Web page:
Teen Tragedies Set to Music

I have become fascinated lately with the teenage tragedy song.  This is a form of song that was in high fashion in the early 60’s.  Some irreversible ill fortune struck the narrator or someone close to the narrator, often to a joyful bubblegum melody.  A prime example is the Shangri-La’s Leader of the Pack where Mary Weiss’s boyfriend dies in a motorcycle crash.  Other songs include Jan and Dean’ s Dead Man’s Curve and Teen Angel by Mark Dinning.

I really love the motorcycle crash of Twinkle’s Terry.  Many people think of Twinkle, if they think of her at all, as a sleight talent with an average voice.  However, it is precisely her lack of emotion that makes this song, and others, so great.  The only time she seems to rise above boredom is when she is describing the actual crash itself, and then she sound slightly excited by it.  Because of this the tragedy of the song turns into a human comedy of error.

These songs are mini movies or plays that miraculously take place in two or three minutes.  There is also again a great deal of camp, comedy, and tragedy delivered in these songs.  Are you supposed to feel sad or elated when listening to them?  Quite often the music is very happy and if not the melody is usually beautiful.  None of these songs sound like the horror they are describing.  They are like films that combine different genres.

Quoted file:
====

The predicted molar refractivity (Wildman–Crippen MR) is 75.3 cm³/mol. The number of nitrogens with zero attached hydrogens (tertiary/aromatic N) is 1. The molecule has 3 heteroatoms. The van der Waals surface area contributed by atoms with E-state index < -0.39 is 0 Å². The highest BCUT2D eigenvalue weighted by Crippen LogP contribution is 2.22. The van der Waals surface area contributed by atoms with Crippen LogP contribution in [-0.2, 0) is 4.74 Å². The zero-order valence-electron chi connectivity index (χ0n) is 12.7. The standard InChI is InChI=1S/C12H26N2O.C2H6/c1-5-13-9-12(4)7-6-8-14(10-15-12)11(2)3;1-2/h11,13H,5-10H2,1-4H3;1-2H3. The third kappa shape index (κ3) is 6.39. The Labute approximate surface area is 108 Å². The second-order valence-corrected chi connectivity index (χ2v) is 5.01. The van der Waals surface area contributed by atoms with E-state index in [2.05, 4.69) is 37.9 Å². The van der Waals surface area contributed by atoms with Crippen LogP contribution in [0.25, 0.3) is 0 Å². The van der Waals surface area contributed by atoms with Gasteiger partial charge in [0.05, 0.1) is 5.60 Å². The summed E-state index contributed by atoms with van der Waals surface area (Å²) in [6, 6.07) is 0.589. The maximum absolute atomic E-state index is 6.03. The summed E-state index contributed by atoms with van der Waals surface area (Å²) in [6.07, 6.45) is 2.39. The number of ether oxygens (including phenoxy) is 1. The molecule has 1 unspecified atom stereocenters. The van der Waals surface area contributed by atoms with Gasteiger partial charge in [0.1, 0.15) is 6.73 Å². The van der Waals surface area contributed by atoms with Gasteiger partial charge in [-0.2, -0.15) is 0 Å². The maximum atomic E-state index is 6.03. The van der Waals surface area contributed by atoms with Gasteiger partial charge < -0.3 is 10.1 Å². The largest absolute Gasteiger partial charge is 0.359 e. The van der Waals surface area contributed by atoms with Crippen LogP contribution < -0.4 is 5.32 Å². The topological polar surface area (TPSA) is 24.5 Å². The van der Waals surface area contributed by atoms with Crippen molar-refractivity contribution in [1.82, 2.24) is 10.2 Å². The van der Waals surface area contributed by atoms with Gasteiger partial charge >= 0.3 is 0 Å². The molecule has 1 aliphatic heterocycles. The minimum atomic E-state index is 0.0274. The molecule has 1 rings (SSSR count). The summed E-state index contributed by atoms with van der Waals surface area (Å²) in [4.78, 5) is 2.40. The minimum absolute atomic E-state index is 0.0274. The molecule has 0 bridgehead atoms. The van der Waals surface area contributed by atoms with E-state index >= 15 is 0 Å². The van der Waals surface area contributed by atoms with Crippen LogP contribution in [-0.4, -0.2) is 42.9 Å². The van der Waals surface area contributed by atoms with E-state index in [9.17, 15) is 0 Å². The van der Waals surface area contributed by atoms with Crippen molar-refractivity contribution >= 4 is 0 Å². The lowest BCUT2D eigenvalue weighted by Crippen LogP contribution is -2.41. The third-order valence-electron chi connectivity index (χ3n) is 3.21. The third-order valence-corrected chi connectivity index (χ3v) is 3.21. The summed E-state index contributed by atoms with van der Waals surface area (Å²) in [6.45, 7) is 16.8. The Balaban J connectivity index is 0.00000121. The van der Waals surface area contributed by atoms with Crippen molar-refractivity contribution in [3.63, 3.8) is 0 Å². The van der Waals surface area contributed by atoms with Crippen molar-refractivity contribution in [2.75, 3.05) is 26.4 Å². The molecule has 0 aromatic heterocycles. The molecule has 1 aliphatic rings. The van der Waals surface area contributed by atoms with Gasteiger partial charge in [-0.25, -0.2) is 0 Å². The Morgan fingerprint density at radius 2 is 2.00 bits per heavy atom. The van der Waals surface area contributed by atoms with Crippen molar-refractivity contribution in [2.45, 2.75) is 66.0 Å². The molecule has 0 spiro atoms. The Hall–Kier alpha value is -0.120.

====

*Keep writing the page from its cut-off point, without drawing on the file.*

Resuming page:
It is these contrasting emotions that make these songs so powerful to me.  I find myself laughing at situations in which I normally wouldn’t.  When you laugh at something you shouldn’t you are less afraid even if you aren’t thinking through that process while you are actually listening.

Edgar Allen Poe once said that, “The death of a beautiful woman is, unquestionably, the most poetic topic in the world.”  The lyrics of these songs would never quality as high poetry, and quite often it is the boys that take the plunge in these songs, but there is something wonderful about young lovers facing tragedy over a candy coated melody, made old before their time.  They are often stoic, with a stiff upper lip, singing sweetly into the whirlwind.


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